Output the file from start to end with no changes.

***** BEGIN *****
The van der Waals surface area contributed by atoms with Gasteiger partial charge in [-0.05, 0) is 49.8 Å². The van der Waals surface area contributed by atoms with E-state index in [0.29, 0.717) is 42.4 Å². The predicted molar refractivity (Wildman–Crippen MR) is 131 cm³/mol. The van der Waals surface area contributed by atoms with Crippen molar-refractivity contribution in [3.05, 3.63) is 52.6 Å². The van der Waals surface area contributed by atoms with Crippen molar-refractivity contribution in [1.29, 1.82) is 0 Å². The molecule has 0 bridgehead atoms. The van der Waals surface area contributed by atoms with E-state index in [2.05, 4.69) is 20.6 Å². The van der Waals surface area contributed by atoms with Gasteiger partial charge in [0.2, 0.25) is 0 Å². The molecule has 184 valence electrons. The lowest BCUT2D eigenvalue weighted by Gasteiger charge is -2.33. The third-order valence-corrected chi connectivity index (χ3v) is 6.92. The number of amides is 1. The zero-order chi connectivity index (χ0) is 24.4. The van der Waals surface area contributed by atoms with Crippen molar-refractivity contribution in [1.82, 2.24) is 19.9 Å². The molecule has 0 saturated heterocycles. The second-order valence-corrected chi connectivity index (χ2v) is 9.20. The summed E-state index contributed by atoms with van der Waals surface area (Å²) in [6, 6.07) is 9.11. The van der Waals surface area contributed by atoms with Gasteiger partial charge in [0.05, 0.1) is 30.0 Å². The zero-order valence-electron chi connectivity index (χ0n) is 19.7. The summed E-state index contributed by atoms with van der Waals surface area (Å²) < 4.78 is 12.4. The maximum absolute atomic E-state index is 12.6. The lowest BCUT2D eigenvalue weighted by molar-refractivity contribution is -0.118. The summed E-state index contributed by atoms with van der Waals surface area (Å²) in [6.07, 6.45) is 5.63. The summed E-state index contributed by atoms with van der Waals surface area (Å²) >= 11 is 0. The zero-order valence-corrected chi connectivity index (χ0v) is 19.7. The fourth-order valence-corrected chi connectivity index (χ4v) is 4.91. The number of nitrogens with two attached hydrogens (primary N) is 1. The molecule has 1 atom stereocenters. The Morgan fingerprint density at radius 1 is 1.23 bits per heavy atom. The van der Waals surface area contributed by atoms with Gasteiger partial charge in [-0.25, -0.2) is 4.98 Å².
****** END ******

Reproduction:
The van der Waals surface area contributed by atoms with Gasteiger partial charge in [-0.05, 0) is 49.8 Å². The van der Waals surface area contributed by atoms with E-state index in [0.29, 0.717) is 42.4 Å². The predicted molar refractivity (Wildman–Crippen MR) is 131 cm³/mol. The van der Waals surface area contributed by atoms with Crippen molar-refractivity contribution in [3.05, 3.63) is 52.6 Å². The van der Waals surface area contributed by atoms with Crippen molar-refractivity contribution in [1.29, 1.82) is 0 Å². The molecule has 0 bridgehead atoms. The van der Waals surface area contributed by atoms with E-state index in [2.05, 4.69) is 20.6 Å². The van der Waals surface area contributed by atoms with Gasteiger partial charge in [0.2, 0.25) is 0 Å². The molecule has 184 valence electrons. The lowest BCUT2D eigenvalue weighted by Gasteiger charge is -2.33. The third-order valence-corrected chi connectivity index (χ3v) is 6.92. The number of amides is 1. The zero-order chi connectivity index (χ0) is 24.4. The van der Waals surface area contributed by atoms with Crippen molar-refractivity contribution in [1.82, 2.24) is 19.9 Å². The molecule has 0 saturated heterocycles. The second-order valence-corrected chi connectivity index (χ2v) is 9.20. The summed E-state index contributed by atoms with van der Waals surface area (Å²) in [6, 6.07) is 9.11. The van der Waals surface area contributed by atoms with Gasteiger partial charge in [0.05, 0.1) is 30.0 Å². The zero-order valence-electron chi connectivity index (χ0n) is 19.7. The summed E-state index contributed by atoms with van der Waals surface area (Å²) < 4.78 is 12.4. The maximum absolute atomic E-state index is 12.6. The lowest BCUT2D eigenvalue weighted by molar-refractivity contribution is -0.118. The summed E-state index contributed by atoms with van der Waals surface area (Å²) in [6.07, 6.45) is 5.63. The summed E-state index contributed by atoms with van der Waals surface area (Å²) >= 11 is 0. The zero-order valence-corrected chi connectivity index (χ0v) is 19.7. The fourth-order valence-corrected chi connectivity index (χ4v) is 4.91. The number of nitrogens with two attached hydrogens (primary N) is 1. The molecule has 1 atom stereocenters. The Morgan fingerprint density at radius 1 is 1.23 bits per heavy atom. The van der Waals surface area contributed by atoms with Gasteiger partial charge in [-0.25, -0.2) is 4.98 Å².